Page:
Wednesday, November 11, 2009
This is one of our local War memorials with its poppy wreaths which were layed last Sunday when all the official ceremonies took place. I prefer to remember at the original time - the Eleventh hour of the Eleventh day of the Eleventh month when in 1918 the guns finally fell silent after four horrific years which left the world changed forever.
These are the names of the local men who lost their lives in the First World War, if you click on it you will be able to read it more easily. It isn't a long list compared with many places but Totley was a tiny place in those days and the loss would have been felt deeply by all the local people. I'm co-ordinating a project by our local history society to research each of the names on the plaque so that they stop being just names and become men with families and friends. Eventually there will be a Roll of Honour on our website with a short story of each of their lives. The project is in its infancy but already we know that the Turner boys were brothers who died seven months apart in 1917, Bernard was just 19 years old. Tom Fisher was from a farming family and was working as a cowman on a farm in a nearby Derbyshire village in 1911. He died at Cambrai just before Christmas 1917 - for his family Christmas will never have been the same again. Lt Roy Milner, at the age of 21, was the youngest of the three children of the family who lived at Totley Hall. He was in the Territorial Army and marched proudly off to war in August 1914 cheered along the lane by all the local people. By the end of September he was dead, one of the first British officers to die in WW1 - mown down by machine gun fire as he lead his men into action. Death didn't distinguish between rich and poor, farmer's son or wealthy aristocrat - their broken bodies were left on Flanders fields and a whole generation of brave young men now lie beneath row upon row of white crosses and many don't even have that to mark their sacrifice. Thousands have never been found, they were blown to bits or buried deep in Flanders mud and are now just names on a memorial. They all deserve both our remembrance and our gratitude.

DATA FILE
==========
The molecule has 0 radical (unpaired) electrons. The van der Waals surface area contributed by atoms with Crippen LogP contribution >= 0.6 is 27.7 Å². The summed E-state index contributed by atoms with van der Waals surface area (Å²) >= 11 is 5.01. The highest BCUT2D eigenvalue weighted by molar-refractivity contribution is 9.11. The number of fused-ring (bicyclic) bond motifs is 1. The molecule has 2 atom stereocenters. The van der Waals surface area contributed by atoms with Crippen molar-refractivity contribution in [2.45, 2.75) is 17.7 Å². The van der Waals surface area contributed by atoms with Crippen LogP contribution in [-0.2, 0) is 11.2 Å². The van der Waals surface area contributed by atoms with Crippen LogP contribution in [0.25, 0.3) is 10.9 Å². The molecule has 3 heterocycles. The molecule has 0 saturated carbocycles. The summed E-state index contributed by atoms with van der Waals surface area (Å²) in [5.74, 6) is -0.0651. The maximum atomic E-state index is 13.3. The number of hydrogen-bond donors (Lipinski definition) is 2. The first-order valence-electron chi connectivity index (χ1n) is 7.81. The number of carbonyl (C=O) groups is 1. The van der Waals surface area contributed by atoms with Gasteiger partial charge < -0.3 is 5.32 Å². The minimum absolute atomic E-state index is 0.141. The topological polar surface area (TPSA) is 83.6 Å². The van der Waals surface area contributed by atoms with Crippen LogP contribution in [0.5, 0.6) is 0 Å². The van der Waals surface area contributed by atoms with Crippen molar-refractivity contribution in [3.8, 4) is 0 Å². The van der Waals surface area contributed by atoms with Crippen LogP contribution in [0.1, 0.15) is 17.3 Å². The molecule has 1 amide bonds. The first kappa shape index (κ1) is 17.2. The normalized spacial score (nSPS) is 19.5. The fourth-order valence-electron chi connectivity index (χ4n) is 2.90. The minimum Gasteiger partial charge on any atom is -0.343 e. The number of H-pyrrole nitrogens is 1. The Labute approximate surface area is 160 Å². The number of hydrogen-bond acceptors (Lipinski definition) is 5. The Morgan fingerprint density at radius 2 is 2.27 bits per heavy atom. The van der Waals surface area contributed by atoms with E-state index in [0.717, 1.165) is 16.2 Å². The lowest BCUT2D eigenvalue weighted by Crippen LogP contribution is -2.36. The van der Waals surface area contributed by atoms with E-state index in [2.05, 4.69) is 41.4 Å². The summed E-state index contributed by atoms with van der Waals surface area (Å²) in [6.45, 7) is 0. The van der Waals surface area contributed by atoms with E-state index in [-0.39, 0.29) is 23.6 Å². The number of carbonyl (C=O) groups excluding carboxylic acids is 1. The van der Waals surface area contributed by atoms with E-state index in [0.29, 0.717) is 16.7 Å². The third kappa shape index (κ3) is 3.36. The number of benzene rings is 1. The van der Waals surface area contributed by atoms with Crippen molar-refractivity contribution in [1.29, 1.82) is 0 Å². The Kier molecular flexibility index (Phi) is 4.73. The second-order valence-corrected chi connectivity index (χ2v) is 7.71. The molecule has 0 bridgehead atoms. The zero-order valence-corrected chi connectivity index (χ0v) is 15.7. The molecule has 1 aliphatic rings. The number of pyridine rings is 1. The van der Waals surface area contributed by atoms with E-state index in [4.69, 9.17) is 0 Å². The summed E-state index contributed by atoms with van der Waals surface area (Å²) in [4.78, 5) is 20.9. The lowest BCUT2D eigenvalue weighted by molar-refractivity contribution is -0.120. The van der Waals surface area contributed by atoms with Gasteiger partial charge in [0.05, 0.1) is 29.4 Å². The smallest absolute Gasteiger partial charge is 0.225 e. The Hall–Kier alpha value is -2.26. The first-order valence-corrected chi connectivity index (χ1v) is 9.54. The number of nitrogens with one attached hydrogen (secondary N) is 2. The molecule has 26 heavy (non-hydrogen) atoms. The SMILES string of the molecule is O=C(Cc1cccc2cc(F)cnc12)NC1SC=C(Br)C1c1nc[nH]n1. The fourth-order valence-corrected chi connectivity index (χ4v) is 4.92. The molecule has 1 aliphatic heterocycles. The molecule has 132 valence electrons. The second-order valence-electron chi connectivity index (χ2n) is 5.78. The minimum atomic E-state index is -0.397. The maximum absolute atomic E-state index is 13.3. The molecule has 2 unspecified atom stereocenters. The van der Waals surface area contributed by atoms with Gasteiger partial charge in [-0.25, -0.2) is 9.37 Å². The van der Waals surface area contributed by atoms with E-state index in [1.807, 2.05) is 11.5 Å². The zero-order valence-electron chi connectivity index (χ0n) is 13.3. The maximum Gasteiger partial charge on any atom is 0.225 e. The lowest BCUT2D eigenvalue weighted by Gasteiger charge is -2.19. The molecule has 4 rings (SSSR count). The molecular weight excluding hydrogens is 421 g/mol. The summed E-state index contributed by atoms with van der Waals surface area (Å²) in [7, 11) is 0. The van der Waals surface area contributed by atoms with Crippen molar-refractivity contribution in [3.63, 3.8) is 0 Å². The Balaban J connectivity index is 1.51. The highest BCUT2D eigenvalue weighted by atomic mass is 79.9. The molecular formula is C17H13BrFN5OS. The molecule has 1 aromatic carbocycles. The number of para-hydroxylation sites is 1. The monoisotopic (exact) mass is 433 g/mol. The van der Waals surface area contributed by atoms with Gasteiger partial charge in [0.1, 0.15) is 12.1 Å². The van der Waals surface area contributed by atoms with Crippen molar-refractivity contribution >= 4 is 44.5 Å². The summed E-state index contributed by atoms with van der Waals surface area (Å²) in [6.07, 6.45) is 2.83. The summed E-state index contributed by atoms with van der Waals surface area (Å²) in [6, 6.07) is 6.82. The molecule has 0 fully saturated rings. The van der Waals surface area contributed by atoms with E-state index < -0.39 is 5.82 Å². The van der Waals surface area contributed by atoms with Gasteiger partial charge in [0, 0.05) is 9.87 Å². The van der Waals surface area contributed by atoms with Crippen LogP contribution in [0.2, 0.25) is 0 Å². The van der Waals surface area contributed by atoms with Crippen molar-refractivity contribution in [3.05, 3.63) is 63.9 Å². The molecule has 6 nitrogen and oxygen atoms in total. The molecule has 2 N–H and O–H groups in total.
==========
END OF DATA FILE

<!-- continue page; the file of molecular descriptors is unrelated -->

As ever I remember also our two family members who gave their lives
Pte Harry Hindley Simpson, 1st Battalion Lancashire Fusiliers killed in action August 1916
AC2 Harold Harrison RAF buried in Jakarta War Cemetery, Indonesia 1942
"When You Go Home, Tell Them Of Us And Say,
For Their Tomorrow, We Gave Our Today"